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Troubles brew for coffee growers

Updated: 2012-04-17 09:28

By Li Yingqing and Guo Anfei in Kunming (China Daily)

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Dong Runqiong, a coffee planter in Pu'er, a city in southwestern Yunnan province named after the famous tea, is feeling the pinch from the plummeting price of coffee beans.

"Coffee beans sell for 20 yuan ($3.2) per kilogram this year, half the price of last year," Dong said.

The price of high-quality Arabica Coffee Futures traded in New York on the Intercontinental Exchange has fallen to around 22 yuan per kg after hitting a decade-high of 41 yuan per kg last May.

The hardest thing for local coffee planters is that Nestle China, the city's biggest bean buyer for many years, has stopped purchasing coffee beans.

Nestle China, the biggest foreign coffee company in China in terms of sales volume, buys one-fifth of Yunnan's coffee beans on average every year and is Pu'er's largest coffee bean buyer.

Yunnan's coffee industry, which began in the 1950s in Pu'er, Dehong, Baoshan and Lincang, accounts for 98 percent of China's coffee bean output. The province's beans are supplied to global giants such as Nestle and Starbucks and domestic brands such as Hogood.

Nestle's previously bustling purchasing office in the city is now quiet, and its blank price board serves to illustrate the plight of the industry.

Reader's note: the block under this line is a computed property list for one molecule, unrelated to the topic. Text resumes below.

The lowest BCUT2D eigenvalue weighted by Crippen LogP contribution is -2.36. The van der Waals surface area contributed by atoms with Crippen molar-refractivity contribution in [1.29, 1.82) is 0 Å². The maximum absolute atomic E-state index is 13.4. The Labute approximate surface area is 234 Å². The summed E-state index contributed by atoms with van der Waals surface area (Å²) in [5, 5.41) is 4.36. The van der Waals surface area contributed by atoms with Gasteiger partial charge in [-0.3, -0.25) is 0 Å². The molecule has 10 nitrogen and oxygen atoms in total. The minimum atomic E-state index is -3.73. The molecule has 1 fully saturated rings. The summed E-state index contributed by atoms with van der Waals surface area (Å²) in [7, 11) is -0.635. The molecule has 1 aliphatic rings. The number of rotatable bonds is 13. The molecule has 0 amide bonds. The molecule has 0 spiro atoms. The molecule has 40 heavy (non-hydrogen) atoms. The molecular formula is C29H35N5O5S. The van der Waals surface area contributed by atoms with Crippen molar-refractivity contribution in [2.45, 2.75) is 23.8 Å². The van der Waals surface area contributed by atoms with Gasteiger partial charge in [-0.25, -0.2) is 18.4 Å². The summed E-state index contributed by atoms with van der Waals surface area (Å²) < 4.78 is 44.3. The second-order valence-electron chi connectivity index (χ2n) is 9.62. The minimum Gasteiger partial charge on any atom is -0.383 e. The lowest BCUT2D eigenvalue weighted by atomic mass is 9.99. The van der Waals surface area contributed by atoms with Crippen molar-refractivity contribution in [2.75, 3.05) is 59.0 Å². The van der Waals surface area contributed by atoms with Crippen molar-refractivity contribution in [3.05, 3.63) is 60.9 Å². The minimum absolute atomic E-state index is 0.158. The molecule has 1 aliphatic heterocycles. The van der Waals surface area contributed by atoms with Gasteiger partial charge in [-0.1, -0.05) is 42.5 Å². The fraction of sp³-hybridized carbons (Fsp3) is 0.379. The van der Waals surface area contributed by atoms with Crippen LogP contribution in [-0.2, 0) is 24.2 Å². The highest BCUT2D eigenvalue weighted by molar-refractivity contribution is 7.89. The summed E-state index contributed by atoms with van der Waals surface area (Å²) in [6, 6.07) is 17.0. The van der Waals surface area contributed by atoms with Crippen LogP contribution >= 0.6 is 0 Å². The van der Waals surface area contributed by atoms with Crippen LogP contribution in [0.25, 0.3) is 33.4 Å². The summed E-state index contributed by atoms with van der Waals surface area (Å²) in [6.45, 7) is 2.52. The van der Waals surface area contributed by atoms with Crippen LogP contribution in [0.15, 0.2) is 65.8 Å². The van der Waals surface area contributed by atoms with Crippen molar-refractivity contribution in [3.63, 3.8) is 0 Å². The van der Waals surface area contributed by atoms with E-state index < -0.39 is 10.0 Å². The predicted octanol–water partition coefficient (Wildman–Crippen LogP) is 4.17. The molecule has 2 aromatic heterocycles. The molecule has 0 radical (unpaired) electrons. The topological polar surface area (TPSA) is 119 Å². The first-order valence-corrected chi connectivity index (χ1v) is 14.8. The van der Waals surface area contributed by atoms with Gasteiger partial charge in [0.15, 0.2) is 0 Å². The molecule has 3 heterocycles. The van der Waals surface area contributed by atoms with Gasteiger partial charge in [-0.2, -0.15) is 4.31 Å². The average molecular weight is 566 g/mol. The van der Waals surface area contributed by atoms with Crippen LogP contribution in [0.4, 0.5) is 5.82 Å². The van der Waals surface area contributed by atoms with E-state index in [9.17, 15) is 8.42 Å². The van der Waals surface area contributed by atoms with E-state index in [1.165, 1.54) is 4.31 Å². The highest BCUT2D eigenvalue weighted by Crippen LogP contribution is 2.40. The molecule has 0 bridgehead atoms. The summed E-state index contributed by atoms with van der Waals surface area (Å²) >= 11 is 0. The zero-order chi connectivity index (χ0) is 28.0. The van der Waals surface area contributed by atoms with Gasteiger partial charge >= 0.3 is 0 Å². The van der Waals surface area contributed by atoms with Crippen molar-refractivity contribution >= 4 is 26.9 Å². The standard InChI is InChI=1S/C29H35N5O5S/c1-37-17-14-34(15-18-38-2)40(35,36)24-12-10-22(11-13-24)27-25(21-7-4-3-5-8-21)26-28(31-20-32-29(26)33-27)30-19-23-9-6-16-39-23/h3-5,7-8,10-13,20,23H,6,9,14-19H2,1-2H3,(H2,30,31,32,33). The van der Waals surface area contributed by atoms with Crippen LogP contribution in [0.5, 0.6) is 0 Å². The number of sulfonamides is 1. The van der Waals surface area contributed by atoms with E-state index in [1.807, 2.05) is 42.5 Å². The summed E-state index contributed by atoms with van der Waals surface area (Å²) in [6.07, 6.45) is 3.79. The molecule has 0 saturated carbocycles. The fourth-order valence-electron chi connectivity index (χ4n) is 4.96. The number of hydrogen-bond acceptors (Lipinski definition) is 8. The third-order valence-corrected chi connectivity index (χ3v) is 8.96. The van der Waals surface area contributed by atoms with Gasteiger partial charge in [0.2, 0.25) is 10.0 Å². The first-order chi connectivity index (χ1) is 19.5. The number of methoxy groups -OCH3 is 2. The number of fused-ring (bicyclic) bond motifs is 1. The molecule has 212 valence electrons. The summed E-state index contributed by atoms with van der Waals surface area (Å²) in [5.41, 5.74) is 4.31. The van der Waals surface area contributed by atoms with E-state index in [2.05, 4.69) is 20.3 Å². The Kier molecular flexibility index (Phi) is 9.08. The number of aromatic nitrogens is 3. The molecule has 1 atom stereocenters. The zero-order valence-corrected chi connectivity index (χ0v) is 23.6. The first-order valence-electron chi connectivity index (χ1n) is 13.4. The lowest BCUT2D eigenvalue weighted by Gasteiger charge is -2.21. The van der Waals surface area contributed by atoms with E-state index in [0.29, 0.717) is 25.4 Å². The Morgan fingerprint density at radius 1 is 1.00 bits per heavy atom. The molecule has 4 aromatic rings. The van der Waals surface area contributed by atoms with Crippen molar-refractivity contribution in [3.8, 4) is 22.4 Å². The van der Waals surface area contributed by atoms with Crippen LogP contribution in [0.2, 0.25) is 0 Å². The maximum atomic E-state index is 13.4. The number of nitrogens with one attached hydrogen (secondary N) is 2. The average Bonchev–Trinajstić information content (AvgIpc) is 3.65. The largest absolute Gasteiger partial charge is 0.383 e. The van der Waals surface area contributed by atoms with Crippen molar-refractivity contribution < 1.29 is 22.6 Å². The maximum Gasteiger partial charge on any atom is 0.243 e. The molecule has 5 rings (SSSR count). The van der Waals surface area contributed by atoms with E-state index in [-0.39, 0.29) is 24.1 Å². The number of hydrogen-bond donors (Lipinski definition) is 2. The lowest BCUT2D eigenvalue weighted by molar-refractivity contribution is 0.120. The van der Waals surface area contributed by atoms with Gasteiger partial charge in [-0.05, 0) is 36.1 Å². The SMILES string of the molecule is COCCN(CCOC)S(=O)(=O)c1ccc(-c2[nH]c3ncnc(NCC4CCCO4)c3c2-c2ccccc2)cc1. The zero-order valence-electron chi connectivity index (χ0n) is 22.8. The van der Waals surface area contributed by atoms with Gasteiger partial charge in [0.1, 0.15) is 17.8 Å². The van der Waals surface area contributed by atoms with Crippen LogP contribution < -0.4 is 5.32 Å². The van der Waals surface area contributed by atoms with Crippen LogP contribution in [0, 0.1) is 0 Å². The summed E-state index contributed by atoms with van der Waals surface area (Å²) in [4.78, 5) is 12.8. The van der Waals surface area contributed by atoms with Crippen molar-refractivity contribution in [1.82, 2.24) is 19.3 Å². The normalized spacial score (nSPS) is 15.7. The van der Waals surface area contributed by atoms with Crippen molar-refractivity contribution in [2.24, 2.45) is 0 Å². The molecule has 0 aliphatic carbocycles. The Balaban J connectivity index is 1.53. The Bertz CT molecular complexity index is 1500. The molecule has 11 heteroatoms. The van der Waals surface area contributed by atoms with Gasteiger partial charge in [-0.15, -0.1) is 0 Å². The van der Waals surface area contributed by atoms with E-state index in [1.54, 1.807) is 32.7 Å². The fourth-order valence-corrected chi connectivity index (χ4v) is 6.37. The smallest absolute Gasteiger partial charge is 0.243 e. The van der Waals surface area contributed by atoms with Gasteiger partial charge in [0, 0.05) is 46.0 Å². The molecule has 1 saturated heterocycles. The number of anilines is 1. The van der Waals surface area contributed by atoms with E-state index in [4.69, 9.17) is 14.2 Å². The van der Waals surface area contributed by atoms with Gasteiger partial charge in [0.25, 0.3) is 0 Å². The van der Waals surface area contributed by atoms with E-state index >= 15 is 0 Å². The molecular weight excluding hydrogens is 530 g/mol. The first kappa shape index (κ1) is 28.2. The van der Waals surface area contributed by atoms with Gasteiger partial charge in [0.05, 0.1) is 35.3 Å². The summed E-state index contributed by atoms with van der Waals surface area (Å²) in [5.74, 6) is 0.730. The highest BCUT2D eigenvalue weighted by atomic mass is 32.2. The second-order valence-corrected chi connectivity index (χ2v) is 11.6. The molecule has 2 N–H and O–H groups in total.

In a statement on March 31, the company said it had stopped purchasing coffee beans.

Li Sunqiang, from the purchasing office, said all four of its storehouses are fully stocked. And the company cannot purchase any beans before shipping out some inventories.

But Nestle will continue to buy the beans it booked before March 30, he said.

Nestle China's headquarters in Beijing told China Daily its purchase plan for this year has been completed and it would not consider any more purchases before it has space for new inventories.

Xiong Xiangru, head of the Coffee Association of Yunnan, said the price drop was caused by shrinking demand amid global economic woes and fluctuations in the world coffee industry.

Each price cycle in the coffee industry usually lasts about 10 years, with the current one starting in 2003 and peaking in 2011.

The association has organized local coffee companies to buy up the surplus 20,000 tons in Yunnan.

"To avoid a price drop and a glut in supplies, the way out for Yunnan's coffee industry is to extend the coffee industry chain through deep processing and brand building", Xiong added.

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